“Tacos are great any time and the perfect dish to serve to a group. Building each little package by hand is a team effort that brings everybody to the kitchen! The mushroom filling in these tacos has a great texture that will satisfy meat lovers and vegetarians alike.”
INGREDIENTS (4 Servings):
2 tablespoons extra-virgin olive oil
3 garlic cloves, crushed
1 cup sliced portobello mushrooms
1 cup sliced shiitake mushrooms
1 cup sliced cremini mushrooms
3 teaspoons ground cumin
Sea salt and ground black pepper, to taste
8 corn tortillas, warmed
1 cup chopped cilantro leaves
1. In a large sauté pan, heat the olive oil over medium-high heat and add the garlic, stirring to coat. When the garlic starts to brown, add the mushrooms and reduce the heat to medium.
2. Cook for 3 to 6 minutes, or until the mushrooms are soft and glossy.
3. Add the cumin and combine thoroughly, coating the mushroom mixture well, then season with salt and pepper.
4. Serve immediately with warmed tortillas and top with cilantro.
This recipe is by Lauren Williams from Jill De Jong’s book “Models Do Eat: More Than 100 Recipes for Eating Your Way to a Beautiful, Healthy You”. The book is available for pre-order now, and it will ship officially on February 4th, 2019.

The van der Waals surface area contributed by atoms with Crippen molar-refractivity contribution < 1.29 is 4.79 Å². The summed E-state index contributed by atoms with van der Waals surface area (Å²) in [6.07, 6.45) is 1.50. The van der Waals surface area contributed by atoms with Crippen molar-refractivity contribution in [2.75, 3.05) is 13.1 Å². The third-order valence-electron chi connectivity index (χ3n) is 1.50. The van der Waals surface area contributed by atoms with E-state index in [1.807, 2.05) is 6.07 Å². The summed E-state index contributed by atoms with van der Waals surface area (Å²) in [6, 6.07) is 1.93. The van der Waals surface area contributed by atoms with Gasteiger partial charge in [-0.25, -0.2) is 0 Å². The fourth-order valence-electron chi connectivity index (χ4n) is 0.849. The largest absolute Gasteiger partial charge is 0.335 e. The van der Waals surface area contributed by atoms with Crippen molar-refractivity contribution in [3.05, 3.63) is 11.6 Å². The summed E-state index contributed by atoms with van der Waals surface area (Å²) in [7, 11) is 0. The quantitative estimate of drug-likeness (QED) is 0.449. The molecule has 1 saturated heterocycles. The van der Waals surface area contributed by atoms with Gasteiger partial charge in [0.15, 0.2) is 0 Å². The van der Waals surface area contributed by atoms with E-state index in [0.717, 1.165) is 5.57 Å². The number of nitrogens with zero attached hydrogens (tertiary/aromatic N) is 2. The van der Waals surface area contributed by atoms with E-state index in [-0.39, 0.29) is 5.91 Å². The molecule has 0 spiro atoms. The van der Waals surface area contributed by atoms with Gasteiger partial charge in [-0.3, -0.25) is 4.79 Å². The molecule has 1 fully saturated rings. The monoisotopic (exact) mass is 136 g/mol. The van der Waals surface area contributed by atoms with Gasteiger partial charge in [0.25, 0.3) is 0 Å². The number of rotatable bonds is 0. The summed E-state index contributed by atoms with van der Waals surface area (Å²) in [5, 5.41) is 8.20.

We asked Lauren a couple of questions about her healthy eating habits.
What, in your own personal experiences or struggles, has led you to your current healthy eating habits?
Part of my adulthood has been about finding balance and connection. In college, I found myself overeating pasta, pizza, and ice cream, making very little effort to eat enough vegetables. When I started working in the modeling industry, my habits swung the other direction, I started restricting calories without regard for my overall health. As I got into yoga and then fitness, I started to reconnect to my body. This new mindfulness is what started me down the path to healthier, balanced eating.
Why do you think women are dealing with disordered eating now more than ever before?
From what I’ve read and experienced, I think that the rise of social media is definitely contributing to body dissatisfaction and problematic beliefs and actions around food. Social media increases your exposure to imagery of idealized body types and lifestyles. I think it’s close to impossible to engage in social media and not at some point end up in comparison mode, which has definite negative effects on the psyche.
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